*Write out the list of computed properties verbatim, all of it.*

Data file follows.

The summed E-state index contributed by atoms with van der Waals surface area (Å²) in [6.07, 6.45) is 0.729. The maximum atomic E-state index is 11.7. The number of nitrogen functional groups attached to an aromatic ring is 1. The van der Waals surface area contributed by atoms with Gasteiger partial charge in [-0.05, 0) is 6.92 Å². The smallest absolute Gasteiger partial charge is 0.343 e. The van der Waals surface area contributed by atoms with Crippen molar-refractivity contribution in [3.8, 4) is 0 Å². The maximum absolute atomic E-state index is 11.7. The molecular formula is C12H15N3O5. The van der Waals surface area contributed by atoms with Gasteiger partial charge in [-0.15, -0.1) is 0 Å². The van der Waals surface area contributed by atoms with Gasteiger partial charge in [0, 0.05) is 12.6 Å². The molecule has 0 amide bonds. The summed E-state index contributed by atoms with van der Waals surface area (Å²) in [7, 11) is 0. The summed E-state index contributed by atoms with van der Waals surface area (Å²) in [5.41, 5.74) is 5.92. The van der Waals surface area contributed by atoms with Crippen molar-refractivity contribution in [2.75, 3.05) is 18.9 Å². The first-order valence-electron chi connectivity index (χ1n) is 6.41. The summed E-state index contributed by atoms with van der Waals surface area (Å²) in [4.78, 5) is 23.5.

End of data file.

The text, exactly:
The summed E-state index contributed by atoms with van der Waals surface area (Å²) in [6.07, 6.45) is 0.729. The maximum atomic E-state index is 11.7. The number of nitrogen functional groups attached to an aromatic ring is 1. The van der Waals surface area contributed by atoms with Gasteiger partial charge in [-0.05, 0) is 6.92 Å². The smallest absolute Gasteiger partial charge is 0.343 e. The van der Waals surface area contributed by atoms with Crippen molar-refractivity contribution in [3.8, 4) is 0 Å². The maximum absolute atomic E-state index is 11.7. The molecular formula is C12H15N3O5. The van der Waals surface area contributed by atoms with Gasteiger partial charge in [-0.15, -0.1) is 0 Å². The van der Waals surface area contributed by atoms with Gasteiger partial charge in [0, 0.05) is 12.6 Å². The molecule has 0 amide bonds. The summed E-state index contributed by atoms with van der Waals surface area (Å²) in [7, 11) is 0. The summed E-state index contributed by atoms with van der Waals surface area (Å²) in [5.41, 5.74) is 5.92. The van der Waals surface area contributed by atoms with Crippen molar-refractivity contribution in [2.75, 3.05) is 18.9 Å². The first-order valence-electron chi connectivity index (χ1n) is 6.41. The summed E-state index contributed by atoms with van der Waals surface area (Å²) in [4.78, 5) is 23.5.